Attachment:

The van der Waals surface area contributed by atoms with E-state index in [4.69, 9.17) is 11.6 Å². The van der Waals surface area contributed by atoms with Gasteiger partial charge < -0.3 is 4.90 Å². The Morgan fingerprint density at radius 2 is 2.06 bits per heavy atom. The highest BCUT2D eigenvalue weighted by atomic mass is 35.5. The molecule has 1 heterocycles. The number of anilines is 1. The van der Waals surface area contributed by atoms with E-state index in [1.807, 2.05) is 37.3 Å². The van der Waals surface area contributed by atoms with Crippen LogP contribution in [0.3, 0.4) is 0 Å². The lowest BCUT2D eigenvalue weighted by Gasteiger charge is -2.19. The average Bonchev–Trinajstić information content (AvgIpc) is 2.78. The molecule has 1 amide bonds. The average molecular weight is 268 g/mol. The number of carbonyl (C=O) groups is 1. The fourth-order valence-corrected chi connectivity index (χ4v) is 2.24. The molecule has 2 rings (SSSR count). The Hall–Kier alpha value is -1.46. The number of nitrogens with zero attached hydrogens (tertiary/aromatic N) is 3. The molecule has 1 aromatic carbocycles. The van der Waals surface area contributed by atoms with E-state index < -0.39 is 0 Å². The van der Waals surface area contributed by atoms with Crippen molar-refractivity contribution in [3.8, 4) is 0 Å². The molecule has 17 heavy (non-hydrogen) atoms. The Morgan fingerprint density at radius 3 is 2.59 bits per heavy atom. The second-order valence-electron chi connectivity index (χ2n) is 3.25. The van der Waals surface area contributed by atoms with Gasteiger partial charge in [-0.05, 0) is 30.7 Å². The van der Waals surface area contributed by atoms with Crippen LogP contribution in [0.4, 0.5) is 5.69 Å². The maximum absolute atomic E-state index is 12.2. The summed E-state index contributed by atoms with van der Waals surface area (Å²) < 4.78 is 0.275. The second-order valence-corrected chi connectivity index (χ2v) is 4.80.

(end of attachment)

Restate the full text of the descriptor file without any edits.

The van der Waals surface area contributed by atoms with E-state index in [4.69, 9.17) is 11.6 Å². The van der Waals surface area contributed by atoms with Gasteiger partial charge < -0.3 is 4.90 Å². The Morgan fingerprint density at radius 2 is 2.06 bits per heavy atom. The highest BCUT2D eigenvalue weighted by atomic mass is 35.5. The molecule has 1 heterocycles. The number of anilines is 1. The van der Waals surface area contributed by atoms with E-state index in [1.807, 2.05) is 37.3 Å². The van der Waals surface area contributed by atoms with Crippen LogP contribution in [0.3, 0.4) is 0 Å². The lowest BCUT2D eigenvalue weighted by Gasteiger charge is -2.19. The average Bonchev–Trinajstić information content (AvgIpc) is 2.78. The molecule has 1 amide bonds. The average molecular weight is 268 g/mol. The number of carbonyl (C=O) groups is 1. The fourth-order valence-corrected chi connectivity index (χ4v) is 2.24. The molecule has 2 rings (SSSR count). The Hall–Kier alpha value is -1.46. The number of nitrogens with zero attached hydrogens (tertiary/aromatic N) is 3. The molecule has 1 aromatic carbocycles. The van der Waals surface area contributed by atoms with E-state index < -0.39 is 0 Å². The van der Waals surface area contributed by atoms with Crippen molar-refractivity contribution in [3.8, 4) is 0 Å². The molecule has 17 heavy (non-hydrogen) atoms. The Morgan fingerprint density at radius 3 is 2.59 bits per heavy atom. The second-order valence-electron chi connectivity index (χ2n) is 3.25. The van der Waals surface area contributed by atoms with Gasteiger partial charge in [-0.05, 0) is 30.7 Å². The van der Waals surface area contributed by atoms with Crippen LogP contribution in [0.4, 0.5) is 5.69 Å². The maximum absolute atomic E-state index is 12.2. The summed E-state index contributed by atoms with van der Waals surface area (Å²) < 4.78 is 0.275. The second-order valence-corrected chi connectivity index (χ2v) is 4.80.